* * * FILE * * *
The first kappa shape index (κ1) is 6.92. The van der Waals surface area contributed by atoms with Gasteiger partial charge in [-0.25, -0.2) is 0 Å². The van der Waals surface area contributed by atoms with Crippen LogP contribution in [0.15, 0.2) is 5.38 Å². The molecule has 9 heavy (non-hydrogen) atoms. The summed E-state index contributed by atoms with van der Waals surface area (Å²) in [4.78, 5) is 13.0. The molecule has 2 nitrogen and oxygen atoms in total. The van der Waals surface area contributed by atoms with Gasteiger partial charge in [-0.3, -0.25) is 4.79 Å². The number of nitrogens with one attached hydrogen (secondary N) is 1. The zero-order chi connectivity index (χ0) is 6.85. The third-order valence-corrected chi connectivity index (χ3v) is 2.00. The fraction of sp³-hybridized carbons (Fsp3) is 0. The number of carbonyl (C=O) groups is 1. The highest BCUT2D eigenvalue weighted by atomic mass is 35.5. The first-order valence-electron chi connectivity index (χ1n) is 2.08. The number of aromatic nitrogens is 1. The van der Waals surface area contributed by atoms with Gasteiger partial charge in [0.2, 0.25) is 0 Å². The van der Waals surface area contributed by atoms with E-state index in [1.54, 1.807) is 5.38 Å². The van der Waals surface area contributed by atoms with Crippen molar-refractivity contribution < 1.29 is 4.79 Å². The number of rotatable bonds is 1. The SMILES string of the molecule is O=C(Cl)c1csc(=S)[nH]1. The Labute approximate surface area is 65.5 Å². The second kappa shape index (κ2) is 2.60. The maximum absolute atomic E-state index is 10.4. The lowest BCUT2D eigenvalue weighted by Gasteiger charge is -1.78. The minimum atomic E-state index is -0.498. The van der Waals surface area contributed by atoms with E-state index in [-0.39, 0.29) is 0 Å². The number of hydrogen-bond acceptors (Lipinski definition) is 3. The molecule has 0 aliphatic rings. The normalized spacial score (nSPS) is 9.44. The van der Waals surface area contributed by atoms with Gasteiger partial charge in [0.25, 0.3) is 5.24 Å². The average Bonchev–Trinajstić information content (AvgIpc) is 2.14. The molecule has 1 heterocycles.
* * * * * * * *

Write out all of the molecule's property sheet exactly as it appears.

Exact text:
The first kappa shape index (κ1) is 6.92. The van der Waals surface area contributed by atoms with Gasteiger partial charge in [-0.25, -0.2) is 0 Å². The van der Waals surface area contributed by atoms with Crippen LogP contribution in [0.15, 0.2) is 5.38 Å². The molecule has 9 heavy (non-hydrogen) atoms. The summed E-state index contributed by atoms with van der Waals surface area (Å²) in [4.78, 5) is 13.0. The molecule has 2 nitrogen and oxygen atoms in total. The van der Waals surface area contributed by atoms with Gasteiger partial charge in [-0.3, -0.25) is 4.79 Å². The number of nitrogens with one attached hydrogen (secondary N) is 1. The zero-order chi connectivity index (χ0) is 6.85. The third-order valence-corrected chi connectivity index (χ3v) is 2.00. The fraction of sp³-hybridized carbons (Fsp3) is 0. The number of carbonyl (C=O) groups is 1. The highest BCUT2D eigenvalue weighted by atomic mass is 35.5. The first-order valence-electron chi connectivity index (χ1n) is 2.08. The number of aromatic nitrogens is 1. The van der Waals surface area contributed by atoms with Gasteiger partial charge in [0.2, 0.25) is 0 Å². The van der Waals surface area contributed by atoms with E-state index in [1.54, 1.807) is 5.38 Å². The van der Waals surface area contributed by atoms with Crippen molar-refractivity contribution < 1.29 is 4.79 Å². The number of rotatable bonds is 1. The SMILES string of the molecule is O=C(Cl)c1csc(=S)[nH]1. The Labute approximate surface area is 65.5 Å². The second kappa shape index (κ2) is 2.60. The maximum absolute atomic E-state index is 10.4. The lowest BCUT2D eigenvalue weighted by Gasteiger charge is -1.78. The minimum atomic E-state index is -0.498. The van der Waals surface area contributed by atoms with E-state index in [-0.39, 0.29) is 0 Å². The number of hydrogen-bond acceptors (Lipinski definition) is 3. The molecule has 0 aliphatic rings. The normalized spacial score (nSPS) is 9.44. The van der Waals surface area contributed by atoms with Gasteiger partial charge in [0.25, 0.3) is 5.24 Å². The average Bonchev–Trinajstić information content (AvgIpc) is 2.14. The molecule has 1 heterocycles.